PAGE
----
Stolen: favourite local single track

I’ve not ridden for two weeks due to a combination of injury, commitments, holiday, and then illness. So today I was looking forward to a short rde to speed my recovery. I chose the Holy Roller and set off.

The Holy Roller is a Pashley Muni with a 26" Holy Roller tyre and 125mm cranks. A general purpose machine which has all the quirks and design features you would expect of a “Brit bike”. :roll_eyes:

So three quarters of a mile in, I reach the river bank, planning to turn right and follow one of my favourite local single tracks.

This path is great. It starts with a narrow ribbon of trodden earth with a wide band of grass at each side, then the trees and undergrowth close in until you are on a challenging narrow strip of mud between high and thick undergrowth.

In summer, it is usually baked hard, with small dips and bumps, and fossilised tyre tracks to trip the unwary. In winter those dips and bumps fill with water, and the mud turns to paste. For much of its distance, the track runs across the slope so that any loss of control leads to a sideslip and a wipeout - usually in the nettles.

In winter, it is a good ride on the Holy Roller or the KH 24, trudging through the mud. In spring, it can be ridden on a dry day on the Bacon Slicer, picking a route over and around the worst of the obstacles. On the 36, it is a special challenge with low boughs of willow hanging down to snag your Camelbak as you duck your head. With concentration I can ride it in one almost every time, but it is never a certainty.

To the right is a thick hedgerow, and chaffinches, greenfinches and sometimes red-splashed goldfinches flit across towards the willows that overhang the wide river to my left.

Through occasional gaps in the trees, you can see ducks, geese, sometimes swans, often herons, and in the small baylets where the water laps against the rushes electric blue dragonsflies hover and skim busily. The evening brings out the swallows swooping low over the water, whilst the martins soar high overhead feasting on the insects.

And all the time, the rider’s attention is drawn first this way then that: now to a tricky section of bumps, now to a sudden glimpse of wildlife across the river, now to a low branch, and now to the thick summer nettles and briars that reach and probe craftily for the patches of bare skin between leg guards and shorts.

This is a place where no one comes specifically to mountain bike, but people who own bikes enjoy a ride that offers some challenge. The few dog walkers are of the more solitary and inoffensive kind, and the anglers who come this far do so to get away from it all, content to angle away quietly with never a thought given to making a daft comment to a unicyclist.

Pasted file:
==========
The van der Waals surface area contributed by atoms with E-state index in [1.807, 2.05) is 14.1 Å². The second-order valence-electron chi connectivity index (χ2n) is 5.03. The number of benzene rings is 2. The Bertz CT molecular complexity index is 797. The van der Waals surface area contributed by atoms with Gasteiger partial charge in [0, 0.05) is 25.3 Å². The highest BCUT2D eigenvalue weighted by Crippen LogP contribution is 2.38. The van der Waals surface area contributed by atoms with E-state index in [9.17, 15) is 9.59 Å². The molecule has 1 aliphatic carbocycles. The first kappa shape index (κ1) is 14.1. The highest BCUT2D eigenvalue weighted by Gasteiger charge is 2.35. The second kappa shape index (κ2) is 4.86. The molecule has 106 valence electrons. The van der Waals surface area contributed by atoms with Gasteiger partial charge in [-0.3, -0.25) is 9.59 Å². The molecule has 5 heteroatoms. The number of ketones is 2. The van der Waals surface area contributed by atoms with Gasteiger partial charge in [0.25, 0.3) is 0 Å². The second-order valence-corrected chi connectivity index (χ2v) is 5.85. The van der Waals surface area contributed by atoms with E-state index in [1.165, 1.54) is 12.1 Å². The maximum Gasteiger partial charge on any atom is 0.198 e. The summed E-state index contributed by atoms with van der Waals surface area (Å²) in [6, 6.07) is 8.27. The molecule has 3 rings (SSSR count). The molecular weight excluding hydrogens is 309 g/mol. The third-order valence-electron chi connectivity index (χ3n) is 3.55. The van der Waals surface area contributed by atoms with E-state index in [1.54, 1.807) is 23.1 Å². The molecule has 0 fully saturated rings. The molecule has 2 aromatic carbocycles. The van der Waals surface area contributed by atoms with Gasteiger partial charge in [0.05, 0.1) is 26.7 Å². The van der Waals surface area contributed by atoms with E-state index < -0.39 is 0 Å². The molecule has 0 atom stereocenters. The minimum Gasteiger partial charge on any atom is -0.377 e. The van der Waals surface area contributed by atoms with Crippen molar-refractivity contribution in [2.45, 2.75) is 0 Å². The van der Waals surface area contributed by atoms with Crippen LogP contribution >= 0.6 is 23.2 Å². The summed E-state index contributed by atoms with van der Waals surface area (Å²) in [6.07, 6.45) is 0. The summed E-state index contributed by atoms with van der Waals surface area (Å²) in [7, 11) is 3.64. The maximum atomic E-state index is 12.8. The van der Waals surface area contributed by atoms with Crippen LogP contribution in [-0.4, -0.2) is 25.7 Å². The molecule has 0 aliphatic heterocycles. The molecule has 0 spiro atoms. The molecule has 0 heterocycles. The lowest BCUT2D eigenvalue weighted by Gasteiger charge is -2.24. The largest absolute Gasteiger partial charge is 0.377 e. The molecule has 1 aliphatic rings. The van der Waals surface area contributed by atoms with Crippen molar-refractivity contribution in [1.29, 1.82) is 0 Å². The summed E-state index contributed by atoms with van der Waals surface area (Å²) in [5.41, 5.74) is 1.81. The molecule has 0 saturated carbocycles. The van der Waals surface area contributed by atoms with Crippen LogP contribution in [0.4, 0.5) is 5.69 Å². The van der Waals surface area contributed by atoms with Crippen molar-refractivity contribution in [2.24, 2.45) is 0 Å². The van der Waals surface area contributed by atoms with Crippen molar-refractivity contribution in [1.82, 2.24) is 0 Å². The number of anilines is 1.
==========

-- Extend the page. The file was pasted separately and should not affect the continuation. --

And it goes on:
This is unicycling paradise.

But today, to my horror, the path as been stolen.

In its place is a 1.5 metre wide strip of crushed ballast, safely constrained by two parallel wooden edges. To each side the grass and bushes have been cut back brutally.

As my wheel crunches disconsolately along a level featureless homogenous and uniform path, I see raw stumps where the overhanging willow branches have been sawn off.

This desolation extends for a kilometer or so, then the crushed grit stops. But the damage doesn’t end, for someone has used a mini digger to carve a wide scar across the river bank, and it is clear that within days, the whole length of the path will have been improved beyond recognition.

At the end of the completed bit, an edge of plastic sheeting protrudes a membrane to prevent any unhygienic vegetation from sprouting through and ruining the outdoor recreational amenity that will replace the near wilderness we used to enjoy.

On my way back, half an hour later, I reflect glumly that when they have finished, they will add a top dressing and use a roller to compact it - but they always do half a job, and the roller adds annoying corrugations to the surface - not enough to be a challenge, but too uneven to allow the unicyclist to relax completely.

I reach the end and decide to ride straight on towards the car, but what is this? “Footpath closed”! Well, bugger that, I’m not on foot.

I discover they are improving the path in this direction too. But what was wrong with this path? A well trodden single track on closely mown grass, overlooking riverboat moorings. Now it is half finished, and the half that is finished is rolled tarmac.

As I ride over the tarmac, my wheel rises and falls in the corrugations, making me feel just slightly seasick.

Seneca wrote that we should enjoy what we have, but be prepared for it to be taken away at any moment. Perhaps he was a unicyclist who lived in an area where the council had budget to waste.

I will be surprised if I see any significant number of people using the new track. If they do, it will be merely as a route to somewhere else. For me, it was a place to be.

I’m sorry for your loss Mike.

I liked your write up.

: (

That stinks, I would hate if they did that here with some of the trials. Sorry :angry:

I’m sorry man. Cities need to need to think a lot more before they “improve” things. Although I can see this as being seen as an improvement to a majority of the population.